Casual dining offers smaller scales, bigger options
Heath E. Combs -- Furniture Today, July 29, 2013
LAS VEGAS - There's quite a bit going on in casual dining for a summer market.
This week will see complete overhauls of casual dining programs from some established players. Smaller-scale dining is a big trend for many companies. Suppliers are also promoting one-person extension tables and custom options here.
This week's efforts follow those from the spring High Point Market where suppliers - many of which are here this week - including Magnussen rolled out contemporary looks and Steve Silver made a big splash with protective tabletop applications.
Somerton Dwelling has the largest introduction of dining in its history, according to Rita Ho-Bezzola, president. Somerton recently announced a rebranding and new merchandising strategy.
The dining line includes seven collections. Five-piece groups range from $1,199 to $1,399. Pieces feature treatments like cerused oak in a midnight black finish with a white hang-up; walnut veneers; mindi wood with a pale finish and white hang-up; walnut and cherry inlay and gray ash and walnut finishes.
The line was designed to have a lifestyle feel, Ho-Bezzola said, adding that updated finishes are a big contrast to the company's overly brown past finish offerings in dining. The company is also using ball-bearing glides for leaves in an effort to make tables easy for one person to use, she said.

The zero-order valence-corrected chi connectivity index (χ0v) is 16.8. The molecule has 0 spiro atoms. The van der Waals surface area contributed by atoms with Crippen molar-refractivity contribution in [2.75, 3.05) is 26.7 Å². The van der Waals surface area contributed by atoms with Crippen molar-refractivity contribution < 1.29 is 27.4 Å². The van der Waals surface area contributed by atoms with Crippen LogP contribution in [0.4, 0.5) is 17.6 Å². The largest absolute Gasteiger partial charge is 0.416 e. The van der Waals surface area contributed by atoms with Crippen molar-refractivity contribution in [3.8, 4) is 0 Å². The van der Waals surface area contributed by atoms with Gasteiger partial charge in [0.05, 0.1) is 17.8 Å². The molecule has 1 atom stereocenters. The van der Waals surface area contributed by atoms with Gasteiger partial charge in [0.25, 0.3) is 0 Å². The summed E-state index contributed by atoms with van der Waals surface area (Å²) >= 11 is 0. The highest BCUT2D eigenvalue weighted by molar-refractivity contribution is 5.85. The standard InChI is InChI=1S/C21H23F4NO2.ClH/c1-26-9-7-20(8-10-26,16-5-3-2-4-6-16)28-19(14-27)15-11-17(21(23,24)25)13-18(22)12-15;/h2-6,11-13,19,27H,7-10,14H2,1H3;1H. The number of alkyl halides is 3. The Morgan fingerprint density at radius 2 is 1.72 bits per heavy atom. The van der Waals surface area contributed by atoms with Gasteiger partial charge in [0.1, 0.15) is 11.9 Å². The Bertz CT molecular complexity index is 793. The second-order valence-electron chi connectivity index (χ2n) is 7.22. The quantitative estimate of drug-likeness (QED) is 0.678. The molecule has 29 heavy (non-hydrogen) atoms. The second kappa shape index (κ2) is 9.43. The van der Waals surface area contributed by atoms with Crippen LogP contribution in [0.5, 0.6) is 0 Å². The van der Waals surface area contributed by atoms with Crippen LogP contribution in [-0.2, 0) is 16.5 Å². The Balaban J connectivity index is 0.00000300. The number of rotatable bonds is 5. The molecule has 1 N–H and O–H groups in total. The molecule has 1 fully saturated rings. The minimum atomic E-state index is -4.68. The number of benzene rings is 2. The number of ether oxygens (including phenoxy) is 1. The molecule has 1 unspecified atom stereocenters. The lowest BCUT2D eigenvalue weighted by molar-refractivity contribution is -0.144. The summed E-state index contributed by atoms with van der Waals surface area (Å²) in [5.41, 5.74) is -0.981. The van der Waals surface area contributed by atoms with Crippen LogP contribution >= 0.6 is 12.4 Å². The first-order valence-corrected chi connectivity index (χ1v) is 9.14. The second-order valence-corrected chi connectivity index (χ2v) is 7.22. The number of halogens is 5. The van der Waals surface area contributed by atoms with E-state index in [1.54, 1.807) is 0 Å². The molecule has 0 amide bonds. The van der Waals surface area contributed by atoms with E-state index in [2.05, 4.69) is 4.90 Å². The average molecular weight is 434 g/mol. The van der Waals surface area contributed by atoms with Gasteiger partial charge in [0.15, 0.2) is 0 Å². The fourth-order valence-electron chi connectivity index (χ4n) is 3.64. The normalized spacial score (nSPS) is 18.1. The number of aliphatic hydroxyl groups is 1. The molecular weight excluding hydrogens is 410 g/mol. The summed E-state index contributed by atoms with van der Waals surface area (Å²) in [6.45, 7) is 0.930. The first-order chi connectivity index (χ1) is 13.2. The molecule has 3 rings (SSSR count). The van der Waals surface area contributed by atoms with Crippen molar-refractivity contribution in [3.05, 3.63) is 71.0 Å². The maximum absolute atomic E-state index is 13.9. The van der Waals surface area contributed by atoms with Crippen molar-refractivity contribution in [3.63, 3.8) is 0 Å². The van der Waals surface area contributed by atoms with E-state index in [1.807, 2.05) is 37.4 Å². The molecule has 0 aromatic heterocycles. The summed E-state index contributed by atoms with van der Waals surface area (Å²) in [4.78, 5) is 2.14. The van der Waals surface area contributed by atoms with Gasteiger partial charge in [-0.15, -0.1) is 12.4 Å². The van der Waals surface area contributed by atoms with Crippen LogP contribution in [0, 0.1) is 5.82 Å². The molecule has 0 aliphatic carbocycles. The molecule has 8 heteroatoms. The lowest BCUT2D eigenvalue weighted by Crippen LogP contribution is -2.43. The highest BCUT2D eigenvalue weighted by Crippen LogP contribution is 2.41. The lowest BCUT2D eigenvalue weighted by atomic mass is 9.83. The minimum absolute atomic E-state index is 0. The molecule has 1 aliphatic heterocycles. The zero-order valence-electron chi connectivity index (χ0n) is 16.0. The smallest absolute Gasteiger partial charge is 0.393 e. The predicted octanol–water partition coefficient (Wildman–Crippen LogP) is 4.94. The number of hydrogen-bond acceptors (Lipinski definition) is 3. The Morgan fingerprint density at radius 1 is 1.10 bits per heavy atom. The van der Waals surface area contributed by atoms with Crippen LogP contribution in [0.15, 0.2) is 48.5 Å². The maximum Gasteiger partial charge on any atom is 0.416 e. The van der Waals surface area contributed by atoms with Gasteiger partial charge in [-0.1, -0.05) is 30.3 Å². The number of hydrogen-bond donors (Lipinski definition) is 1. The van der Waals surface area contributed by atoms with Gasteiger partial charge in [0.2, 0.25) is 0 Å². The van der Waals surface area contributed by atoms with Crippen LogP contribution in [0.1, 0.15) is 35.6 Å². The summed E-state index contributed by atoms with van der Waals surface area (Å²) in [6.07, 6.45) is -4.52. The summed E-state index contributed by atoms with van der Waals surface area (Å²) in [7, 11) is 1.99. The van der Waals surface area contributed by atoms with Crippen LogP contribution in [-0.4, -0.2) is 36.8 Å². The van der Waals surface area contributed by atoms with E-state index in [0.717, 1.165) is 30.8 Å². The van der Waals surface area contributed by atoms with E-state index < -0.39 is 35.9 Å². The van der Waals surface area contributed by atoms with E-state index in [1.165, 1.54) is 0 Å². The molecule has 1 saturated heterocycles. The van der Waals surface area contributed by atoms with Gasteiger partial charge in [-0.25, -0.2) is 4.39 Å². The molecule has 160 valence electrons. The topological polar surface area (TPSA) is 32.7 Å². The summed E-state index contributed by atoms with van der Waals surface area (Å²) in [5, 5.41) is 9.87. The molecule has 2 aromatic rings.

Amisco is introducing three sets in a new extension table program with storage for leaves in the table and ball-bearing glide mechanisms, according to Laura-Émilie Coté, marketing manager.
Tables, when fully extended, reach 90 inches long. Bases are made of steel while tops are in walnut or birch veneer applied to one-inch-thick, ultra-stable particle board. The program also offers customization options like 13 metal finishes and five wood colors.
Coté said the groups are for consumers wanting for a contemporary look and who need something that's easy to open or close. Custom options also make the groups highly adaptable to decors, she said. Tables alone can retail for about $898 or with four chairs at about $1,499. Amisco is also adding six stools as it refreshes that category's assortment.
In response to increased demand from consumers for compact footprint and multi-functional furniture solutions, Standard is offering space conscious dining with function for apartments and smaller urban spaces, said Debbie Dilbeck, sales and merchandising executive assistant.
For this market, Standard has added the Smart Bar, which has a flip-top surface for extra serving or eating space in compact living areas. The bar has a drawer and sliding door storage area and a wine rack that is accessible from both sides. Casters allow the bar to be moved where needed or tucked away when not in use. It coordinates with backless square or round Smart Stools that are swivel or stationary and in a choice of four seat colors.
Also in the small scale vein are items like Standard's Madison Park table, a recent introduction that folds down from the center to save space, and is doing well at retail, Dilbeck said.